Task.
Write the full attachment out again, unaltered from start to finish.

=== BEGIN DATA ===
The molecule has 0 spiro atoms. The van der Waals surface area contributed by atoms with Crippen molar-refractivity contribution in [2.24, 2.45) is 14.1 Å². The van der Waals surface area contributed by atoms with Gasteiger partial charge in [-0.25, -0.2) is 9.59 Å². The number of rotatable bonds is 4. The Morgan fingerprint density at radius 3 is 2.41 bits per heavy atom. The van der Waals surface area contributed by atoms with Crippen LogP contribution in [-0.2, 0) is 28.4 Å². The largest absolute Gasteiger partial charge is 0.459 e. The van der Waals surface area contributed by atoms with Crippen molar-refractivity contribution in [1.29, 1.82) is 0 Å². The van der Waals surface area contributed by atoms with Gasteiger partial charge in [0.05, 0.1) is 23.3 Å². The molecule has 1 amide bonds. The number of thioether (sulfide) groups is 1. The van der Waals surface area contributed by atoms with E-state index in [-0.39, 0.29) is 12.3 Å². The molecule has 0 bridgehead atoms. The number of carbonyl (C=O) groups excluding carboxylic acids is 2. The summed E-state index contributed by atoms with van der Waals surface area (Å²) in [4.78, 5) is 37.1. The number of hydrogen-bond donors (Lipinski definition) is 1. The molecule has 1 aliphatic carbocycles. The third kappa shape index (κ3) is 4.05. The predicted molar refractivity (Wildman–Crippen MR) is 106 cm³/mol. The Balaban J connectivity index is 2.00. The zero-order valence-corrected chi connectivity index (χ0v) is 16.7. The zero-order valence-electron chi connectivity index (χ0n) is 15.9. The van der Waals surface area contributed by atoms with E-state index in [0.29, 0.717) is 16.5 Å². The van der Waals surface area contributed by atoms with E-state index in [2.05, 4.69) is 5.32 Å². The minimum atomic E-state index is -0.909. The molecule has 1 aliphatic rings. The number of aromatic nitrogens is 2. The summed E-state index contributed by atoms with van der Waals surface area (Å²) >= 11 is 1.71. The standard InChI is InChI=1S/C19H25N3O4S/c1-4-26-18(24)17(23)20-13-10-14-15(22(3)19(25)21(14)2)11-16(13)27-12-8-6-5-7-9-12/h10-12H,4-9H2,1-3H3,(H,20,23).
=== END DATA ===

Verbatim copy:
The molecule has 0 spiro atoms. The van der Waals surface area contributed by atoms with Crippen molar-refractivity contribution in [2.24, 2.45) is 14.1 Å². The van der Waals surface area contributed by atoms with Gasteiger partial charge in [-0.25, -0.2) is 9.59 Å². The number of rotatable bonds is 4. The Morgan fingerprint density at radius 3 is 2.41 bits per heavy atom. The van der Waals surface area contributed by atoms with Crippen LogP contribution in [-0.2, 0) is 28.4 Å². The largest absolute Gasteiger partial charge is 0.459 e. The van der Waals surface area contributed by atoms with Crippen molar-refractivity contribution in [1.29, 1.82) is 0 Å². The van der Waals surface area contributed by atoms with Gasteiger partial charge in [0.05, 0.1) is 23.3 Å². The molecule has 1 amide bonds. The number of thioether (sulfide) groups is 1. The van der Waals surface area contributed by atoms with E-state index in [-0.39, 0.29) is 12.3 Å². The molecule has 0 bridgehead atoms. The number of carbonyl (C=O) groups excluding carboxylic acids is 2. The summed E-state index contributed by atoms with van der Waals surface area (Å²) in [4.78, 5) is 37.1. The number of hydrogen-bond donors (Lipinski definition) is 1. The molecule has 1 aliphatic carbocycles. The third kappa shape index (κ3) is 4.05. The predicted molar refractivity (Wildman–Crippen MR) is 106 cm³/mol. The Balaban J connectivity index is 2.00. The zero-order valence-corrected chi connectivity index (χ0v) is 16.7. The zero-order valence-electron chi connectivity index (χ0n) is 15.9. The van der Waals surface area contributed by atoms with E-state index in [0.29, 0.717) is 16.5 Å². The van der Waals surface area contributed by atoms with E-state index in [2.05, 4.69) is 5.32 Å². The minimum atomic E-state index is -0.909. The molecule has 1 aliphatic rings. The number of aromatic nitrogens is 2. The summed E-state index contributed by atoms with van der Waals surface area (Å²) >= 11 is 1.71. The standard InChI is InChI=1S/C19H25N3O4S/c1-4-26-18(24)17(23)20-13-10-14-15(22(3)19(25)21(14)2)11-16(13)27-12-8-6-5-7-9-12/h10-12H,4-9H2,1-3H3,(H,20,23).